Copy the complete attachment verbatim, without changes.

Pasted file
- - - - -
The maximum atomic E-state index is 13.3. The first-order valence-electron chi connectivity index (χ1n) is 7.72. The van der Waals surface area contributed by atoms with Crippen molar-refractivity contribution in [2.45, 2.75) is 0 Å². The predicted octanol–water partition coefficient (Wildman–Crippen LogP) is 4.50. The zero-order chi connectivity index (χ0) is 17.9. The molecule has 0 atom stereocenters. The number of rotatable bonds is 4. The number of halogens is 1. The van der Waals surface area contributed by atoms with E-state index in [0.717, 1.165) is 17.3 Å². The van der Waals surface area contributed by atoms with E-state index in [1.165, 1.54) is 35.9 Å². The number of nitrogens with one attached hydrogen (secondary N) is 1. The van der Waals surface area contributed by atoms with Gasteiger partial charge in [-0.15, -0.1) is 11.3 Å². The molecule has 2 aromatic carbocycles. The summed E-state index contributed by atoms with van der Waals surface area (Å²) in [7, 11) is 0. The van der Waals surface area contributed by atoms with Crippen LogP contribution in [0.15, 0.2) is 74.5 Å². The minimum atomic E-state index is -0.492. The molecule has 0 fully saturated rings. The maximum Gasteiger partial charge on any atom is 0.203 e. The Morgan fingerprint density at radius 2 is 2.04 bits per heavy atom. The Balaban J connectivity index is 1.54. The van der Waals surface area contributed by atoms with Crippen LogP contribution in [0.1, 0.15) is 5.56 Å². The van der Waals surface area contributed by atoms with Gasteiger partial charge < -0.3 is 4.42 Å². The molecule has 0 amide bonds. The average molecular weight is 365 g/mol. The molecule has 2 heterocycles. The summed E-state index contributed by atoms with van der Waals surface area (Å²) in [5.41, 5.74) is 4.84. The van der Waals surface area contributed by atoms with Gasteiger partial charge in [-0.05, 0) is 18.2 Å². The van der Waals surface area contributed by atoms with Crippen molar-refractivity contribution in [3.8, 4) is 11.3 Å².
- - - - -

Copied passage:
The maximum atomic E-state index is 13.3. The first-order valence-electron chi connectivity index (χ1n) is 7.72. The van der Waals surface area contributed by atoms with Crippen molar-refractivity contribution in [2.45, 2.75) is 0 Å². The predicted octanol–water partition coefficient (Wildman–Crippen LogP) is 4.50. The zero-order chi connectivity index (χ0) is 17.9. The molecule has 0 atom stereocenters. The number of rotatable bonds is 4. The number of halogens is 1. The van der Waals surface area contributed by atoms with E-state index in [0.717, 1.165) is 17.3 Å². The van der Waals surface area contributed by atoms with E-state index in [1.165, 1.54) is 35.9 Å². The number of nitrogens with one attached hydrogen (secondary N) is 1. The van der Waals surface area contributed by atoms with Gasteiger partial charge in [-0.15, -0.1) is 11.3 Å². The molecule has 2 aromatic carbocycles. The summed E-state index contributed by atoms with van der Waals surface area (Å²) in [7, 11) is 0. The van der Waals surface area contributed by atoms with Crippen LogP contribution in [0.15, 0.2) is 74.5 Å². The minimum atomic E-state index is -0.492. The molecule has 0 fully saturated rings. The maximum Gasteiger partial charge on any atom is 0.203 e. The Morgan fingerprint density at radius 2 is 2.04 bits per heavy atom. The Balaban J connectivity index is 1.54. The van der Waals surface area contributed by atoms with Crippen LogP contribution in [0.1, 0.15) is 5.56 Å². The van der Waals surface area contributed by atoms with Gasteiger partial charge < -0.3 is 4.42 Å². The molecule has 0 amide bonds. The average molecular weight is 365 g/mol. The molecule has 2 heterocycles. The summed E-state index contributed by atoms with van der Waals surface area (Å²) in [5.41, 5.74) is 4.84. The van der Waals surface area contributed by atoms with Gasteiger partial charge in [-0.05, 0) is 18.2 Å². The van der Waals surface area contributed by atoms with Crippen molar-refractivity contribution in [3.8, 4) is 11.3 Å².